When the foothills of an extreme heat wave from France and Spain reach us on Tuesday, Germany is prepared with a thick stack of paper. In 2008, the federal government had already adopted an adaptation strategy to climate change, followed in 2011 by an adaptation action plan.
Model projects and research projects were able to show very well how adaptation should work. However, there were only isolated answers that depended on project funding. If you look at the progress reports, it is often only about “plans” and “dialogues”. The result consisted in part in brochures, method manuals or guidelines, such as that for creating heat action plans.
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The fact that too little has happened so far can be easily seen from the immediate climate adaptation program that the federal government passed in March. It states that up to now there has been no responsibility for the systematic and widespread promotion of investments in climate adaptation. One goal was to give more consideration to sensitive population groups and facilities when adapting to climate change. But how exactly? In any case, heat action plans were not mandatory.
France is further along. In a devastating heat wave in 2003, morgue spaces became scarce because so many elderly people died as a result. A refrigerated aircraft hangar in a Paris suburb served as France’s largest morgue at the time. Politicians reacted: Today there is an alarm plan for every department and a “Dog Day Hotline” that you can contact.
In Germany, Berlin is leading the way as a major city with a strong heat island effect. The capital was the first federal state to adopt a heat action plan in June. But a whole new awareness of the dangers of climate change is needed. This was also shown by the flood disaster last year. The Ministry of the Environment in North Rhine-Westphalia sent warnings to all districts at the time. However, they were formulated in such a way that those responsible could not read the magnitude of the danger from them. Afterwards, one of those affected said that she could not have imagined the extent, after all, Germany was not a third world country.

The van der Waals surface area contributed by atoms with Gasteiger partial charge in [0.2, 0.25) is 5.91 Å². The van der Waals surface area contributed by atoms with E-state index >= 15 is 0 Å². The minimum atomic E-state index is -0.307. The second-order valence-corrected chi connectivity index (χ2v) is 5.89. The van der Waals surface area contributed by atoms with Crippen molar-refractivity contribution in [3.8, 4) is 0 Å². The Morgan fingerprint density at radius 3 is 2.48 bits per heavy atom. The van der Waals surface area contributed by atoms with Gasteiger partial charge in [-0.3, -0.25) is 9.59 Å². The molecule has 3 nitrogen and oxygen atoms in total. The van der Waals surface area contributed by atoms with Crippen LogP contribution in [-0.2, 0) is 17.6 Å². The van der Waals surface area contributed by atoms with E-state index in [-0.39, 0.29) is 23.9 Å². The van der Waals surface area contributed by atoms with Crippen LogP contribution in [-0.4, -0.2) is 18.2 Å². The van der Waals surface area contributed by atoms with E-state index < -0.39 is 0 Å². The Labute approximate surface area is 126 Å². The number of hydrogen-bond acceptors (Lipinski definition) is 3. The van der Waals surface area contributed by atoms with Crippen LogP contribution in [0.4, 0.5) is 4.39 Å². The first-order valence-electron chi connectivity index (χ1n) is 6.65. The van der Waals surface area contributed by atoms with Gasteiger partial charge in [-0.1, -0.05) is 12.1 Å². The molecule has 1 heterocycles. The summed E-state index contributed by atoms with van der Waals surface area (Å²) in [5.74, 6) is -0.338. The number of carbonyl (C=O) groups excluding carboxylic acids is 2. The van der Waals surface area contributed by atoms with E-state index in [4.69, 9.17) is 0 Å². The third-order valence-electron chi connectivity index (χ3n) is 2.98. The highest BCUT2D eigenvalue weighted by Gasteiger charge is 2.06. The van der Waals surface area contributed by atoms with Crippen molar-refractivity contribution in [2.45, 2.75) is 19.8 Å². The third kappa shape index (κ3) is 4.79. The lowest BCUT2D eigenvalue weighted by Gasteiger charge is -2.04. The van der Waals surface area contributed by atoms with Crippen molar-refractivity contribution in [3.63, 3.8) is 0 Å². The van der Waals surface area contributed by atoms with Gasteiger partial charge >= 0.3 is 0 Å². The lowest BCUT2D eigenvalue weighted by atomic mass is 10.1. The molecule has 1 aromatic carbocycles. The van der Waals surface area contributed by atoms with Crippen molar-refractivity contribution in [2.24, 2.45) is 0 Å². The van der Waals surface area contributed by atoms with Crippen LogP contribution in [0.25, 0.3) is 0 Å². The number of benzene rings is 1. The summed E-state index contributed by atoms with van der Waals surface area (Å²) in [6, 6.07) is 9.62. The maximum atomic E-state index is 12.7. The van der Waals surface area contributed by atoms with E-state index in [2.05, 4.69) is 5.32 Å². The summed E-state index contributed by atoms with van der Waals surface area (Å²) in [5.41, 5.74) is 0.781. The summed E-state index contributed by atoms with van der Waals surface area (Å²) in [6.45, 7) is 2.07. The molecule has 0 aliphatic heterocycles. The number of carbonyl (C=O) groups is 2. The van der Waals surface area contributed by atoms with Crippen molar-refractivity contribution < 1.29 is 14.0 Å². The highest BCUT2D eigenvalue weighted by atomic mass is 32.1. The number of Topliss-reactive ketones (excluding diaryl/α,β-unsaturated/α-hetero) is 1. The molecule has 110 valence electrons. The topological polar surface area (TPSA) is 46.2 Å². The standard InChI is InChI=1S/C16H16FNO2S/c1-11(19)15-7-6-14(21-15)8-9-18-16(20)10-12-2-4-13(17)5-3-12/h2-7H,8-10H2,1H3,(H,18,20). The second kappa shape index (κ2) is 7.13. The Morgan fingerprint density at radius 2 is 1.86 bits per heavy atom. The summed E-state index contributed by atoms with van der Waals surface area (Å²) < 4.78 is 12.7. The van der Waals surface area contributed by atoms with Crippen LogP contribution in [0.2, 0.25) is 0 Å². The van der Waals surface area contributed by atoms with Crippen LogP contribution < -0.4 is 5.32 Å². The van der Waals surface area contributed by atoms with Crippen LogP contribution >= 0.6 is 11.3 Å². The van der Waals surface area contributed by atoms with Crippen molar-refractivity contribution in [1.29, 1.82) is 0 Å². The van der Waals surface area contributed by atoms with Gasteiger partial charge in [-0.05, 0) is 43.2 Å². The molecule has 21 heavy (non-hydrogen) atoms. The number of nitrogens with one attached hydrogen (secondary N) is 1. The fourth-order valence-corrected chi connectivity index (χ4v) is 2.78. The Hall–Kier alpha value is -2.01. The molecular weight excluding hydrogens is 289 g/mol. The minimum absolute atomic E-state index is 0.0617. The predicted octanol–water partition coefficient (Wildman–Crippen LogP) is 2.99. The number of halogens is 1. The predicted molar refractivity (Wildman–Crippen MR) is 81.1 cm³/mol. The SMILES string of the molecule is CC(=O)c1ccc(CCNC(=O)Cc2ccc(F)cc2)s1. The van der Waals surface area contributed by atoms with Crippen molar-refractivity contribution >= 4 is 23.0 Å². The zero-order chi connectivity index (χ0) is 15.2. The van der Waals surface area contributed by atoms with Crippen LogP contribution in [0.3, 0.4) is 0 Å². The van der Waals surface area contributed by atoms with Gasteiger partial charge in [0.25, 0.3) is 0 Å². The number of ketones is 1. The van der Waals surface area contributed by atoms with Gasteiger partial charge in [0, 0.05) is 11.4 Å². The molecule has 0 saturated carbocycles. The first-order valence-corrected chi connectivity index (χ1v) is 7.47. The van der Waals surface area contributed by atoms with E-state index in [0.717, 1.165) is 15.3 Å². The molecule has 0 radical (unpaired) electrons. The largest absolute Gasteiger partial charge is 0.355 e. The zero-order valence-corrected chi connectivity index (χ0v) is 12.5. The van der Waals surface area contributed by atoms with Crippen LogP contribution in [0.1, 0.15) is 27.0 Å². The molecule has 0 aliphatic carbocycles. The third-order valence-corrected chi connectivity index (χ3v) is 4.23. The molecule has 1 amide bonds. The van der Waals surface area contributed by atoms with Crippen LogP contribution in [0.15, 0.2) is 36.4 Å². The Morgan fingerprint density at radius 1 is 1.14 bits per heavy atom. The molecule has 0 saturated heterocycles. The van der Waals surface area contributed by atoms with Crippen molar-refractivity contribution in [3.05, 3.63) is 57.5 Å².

There is something very true in this sentence: We are all stuck in this climate change, there is no escape, even for the inhabitants of the rich part of this planet – even if we can adapt better. In this respect, the only consequence can only be to show solidarity with the weakest among us – the elderly, children and the sick – but also to help those who are particularly affected worldwide.
The massive aid programs in the corona pandemic have shown what resources can be mobilized in an emergency. This is pointed out by the world’s poorest countries, who are still waiting for the promise made to them at the 2009 climate conference in Copenhagen to be fulfilled. Namely 100 billion dollars annually for the fight against climate change.
Although 80 billion was recently raised, the lion’s share went to projects to reduce emissions, not to adaptation. There would be enough money if nations around the world stopped subsidizing fossil fuels and invested it in the expansion of renewable energy or in adaptation.
Both are urgently needed, because this summer will not be the last hot one. One day, people might even remember him as cool looking back. The good news is that if emissions stop rising, global warming will also stagnate after a few years. Hopefully this summer’s heatwaves will be a reason to finally shift in the right direction.